Hi! This instructable will show you how to modify car window lifting motors that you can salvage from old cars in order to use them in your robots. This kind of motors have a very high torque and you only need to make some adapter pieces to make them usable in your robots. It is a short version of the original post I made in my blog that can be seen here.
If you salvage this kind of motors from old cars, the first thing you have to do is to test them. Plug them into a 5V or 12V power supply and check if they spin. The motors have a worm gear that gives them a very high torque and stops them from rotating if any mechanical force is applied to them. They only rotate if current is flowing through the coils of the motor.

Step 1: Make first adapter piece

The motors that I got have an interesting thing: the axle does not spin. The only thing that rotates is the white plastic part with three teeth around the axle. Those three teeth fit together with a black rubber piece that has a total of 6 slots. You'll have to make a piece that will fit in the remaining three slots. I used my Dremel and a piece of Arnite plastic to make it.

<p>Hello, do you know any company that could produce an encoder printed on a plastic? Thanks a lot in advance.</p>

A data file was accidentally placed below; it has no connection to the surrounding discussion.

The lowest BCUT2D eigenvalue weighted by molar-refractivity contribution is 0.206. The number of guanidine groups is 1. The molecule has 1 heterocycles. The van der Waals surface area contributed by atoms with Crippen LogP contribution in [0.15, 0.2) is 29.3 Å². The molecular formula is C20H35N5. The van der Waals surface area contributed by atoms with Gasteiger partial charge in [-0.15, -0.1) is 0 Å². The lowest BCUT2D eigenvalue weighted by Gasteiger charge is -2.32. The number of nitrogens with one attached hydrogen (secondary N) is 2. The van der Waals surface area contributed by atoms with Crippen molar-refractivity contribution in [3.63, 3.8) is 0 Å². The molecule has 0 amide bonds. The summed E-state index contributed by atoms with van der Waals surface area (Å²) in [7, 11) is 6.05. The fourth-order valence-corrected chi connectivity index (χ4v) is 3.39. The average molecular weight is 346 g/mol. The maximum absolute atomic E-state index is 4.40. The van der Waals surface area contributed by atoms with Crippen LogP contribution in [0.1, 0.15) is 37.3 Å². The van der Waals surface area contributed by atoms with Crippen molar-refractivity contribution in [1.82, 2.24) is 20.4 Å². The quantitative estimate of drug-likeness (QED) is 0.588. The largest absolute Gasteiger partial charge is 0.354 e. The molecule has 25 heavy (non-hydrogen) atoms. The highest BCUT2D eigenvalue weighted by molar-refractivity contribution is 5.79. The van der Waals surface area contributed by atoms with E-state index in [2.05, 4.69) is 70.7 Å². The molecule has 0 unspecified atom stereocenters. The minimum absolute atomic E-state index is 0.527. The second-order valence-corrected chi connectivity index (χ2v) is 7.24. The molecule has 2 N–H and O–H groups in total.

Hi. I do not now any company that does that although there are some, for sure. If you don't need a big resolution maybe 3D printing could work?
<p>Hello, do you think I can a build a brushless motor controller for my quadcopter using encoders?</p>
Hi! You could attach an encoder to a brushless motor but it would be a different kind of encoder. You would want an encoder designed for rpm count, not for position, such as the ones that I describe in this instructable. However, quadcopters do not need any encoders. You should use an inertial measurement unit together with a PID controller.
What Kind of Torque and rpm do these motors give?
I'm not sure, since I don't know their specs, but from the specs of other similar motors think their specs are something like 10 N.m and 100 rpm
I am really impressed by your dremel routing technique
Thanks! It took some time and had to use a vise to hold the plastic piece but in the end I was able to do it :)

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